• Take the goods out of the EU (aka ‘back home’) within three months of purchase.
  • The goods should be for personal use or a gift

When you leave Spain to return to the UK, present your purchases and the form to customs for approval. It is important to note that items on which you are claiming a refund must be unused and in their original packaging.

Officials will stamp and return the two sheets of your VAT refund form to you. 

If you leave the EU by train – Get your VAT refund forms stamped by customs officials, either during your journey or at the border crossing station (at the EU exit point). 

If you leave the EU aboard ship or by road – You must have your VAT refund forms stamped by the customs office at the final port or road exit point in the European Union.

If you leave the EU from another Member State than Spain– After an inspection, the customs office of the final Member State you visit before you return to the UK will stamp and return your forms.

Member comments

Log in here to leave a comment.
Become a Member to leave a comment.
For members

BANKING

Banking giant Barclays to close all accounts of Brits living in Spain

UK nationals living in Spain have begun to receive letters from their bank telling them that their accounts will be closed, in an apparent post-Brexit change. Have you been affected?

Banking giant Barclays to close all accounts of Brits living in Spain

Customers of Barclays Bank who are living in Spain and other EU countries have been receiving letters telling them that their UK accounts will be closed by the end of the year. 

A number of readers of The Local’s network of news websites have contacted us to report receiving either letters or messages in their online banking telling them that their accounts would be closed because of their residency in Spain or in other countries in the EU.

A Barclays spokesperson told The Local: “As a ring fenced bank, our Barclays UK products are designed for customers within the UK.

“We will no longer be offering services to personal current account or savings customers (excluding ISAs) within the European Economic Area. We are contacting impacted customers to give them advance notice of this decision and outline the next steps they need to take.”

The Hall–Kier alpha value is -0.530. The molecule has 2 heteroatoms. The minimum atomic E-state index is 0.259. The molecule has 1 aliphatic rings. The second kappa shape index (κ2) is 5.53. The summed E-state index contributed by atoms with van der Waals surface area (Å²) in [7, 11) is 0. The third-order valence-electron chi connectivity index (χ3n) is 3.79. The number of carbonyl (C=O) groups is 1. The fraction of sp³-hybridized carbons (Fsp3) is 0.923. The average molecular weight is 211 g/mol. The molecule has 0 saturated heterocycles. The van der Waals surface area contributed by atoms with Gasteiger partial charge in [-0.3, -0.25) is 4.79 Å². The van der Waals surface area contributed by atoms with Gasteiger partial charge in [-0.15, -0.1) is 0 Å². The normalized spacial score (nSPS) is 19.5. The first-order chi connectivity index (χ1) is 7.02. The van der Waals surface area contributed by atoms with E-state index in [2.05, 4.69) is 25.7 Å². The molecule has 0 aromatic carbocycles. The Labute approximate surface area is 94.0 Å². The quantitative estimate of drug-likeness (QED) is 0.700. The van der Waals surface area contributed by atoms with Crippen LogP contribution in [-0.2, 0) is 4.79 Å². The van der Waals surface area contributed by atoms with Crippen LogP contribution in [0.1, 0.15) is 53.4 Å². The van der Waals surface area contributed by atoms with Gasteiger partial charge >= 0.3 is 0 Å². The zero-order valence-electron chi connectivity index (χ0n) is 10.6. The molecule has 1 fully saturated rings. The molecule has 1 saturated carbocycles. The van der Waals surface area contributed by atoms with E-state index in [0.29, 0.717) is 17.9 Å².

Customers are being given six months to make alternative arrangements. The changes affect all personal current accounts or savings accounts, but do not affect ISAs, loans or mortgages.

During the Brexit transition period Barclays closed Barclaycard accounts of customers in Spain, but did not indicate any changes to standard bank accounts.

READ MORE: 

Around the same time several other British high street banks began closing accounts of British customers who live in the EU, although with the exception of Barclaycard customers in Spain who were largely spared.

Many UK nationals who live in Spain maintain at least one UK bank account – in addition to a Spanish account – sometimes just for savings but others use their accounts regularly to receive income such as pensions or income from rental property or – for remote workers – to receive income for work done in the UK.

Not having a UK bank account can make financial transactions in the UK more complicated or incur extra banking fees.

READ MORE: What are the best UK banks for Brits in Spain?

Since Brexit, the UK banking sector no longer has access to the ‘passporting’ system which allows banks to operate in multiple EU countries without having to apply for a separate banking licence for each country.

And it seems that many UK high street banks are deciding that the extra paperwork is not worth the hassle and are withdrawing completely from certain EU markets. 

When British banks began withdrawing services from customers in the EU back in 2020, a UK government spokesman told British newspaper The Times that “the provision of banking services is a commercial decision for firms based on a number of factors” so Brits in Spain probably shouldn’t hold their breath for any help from that direction.

READ ALSO: Premium Bond holders in Spain may have to cash in if no UK bank account

SHOW COMMENTS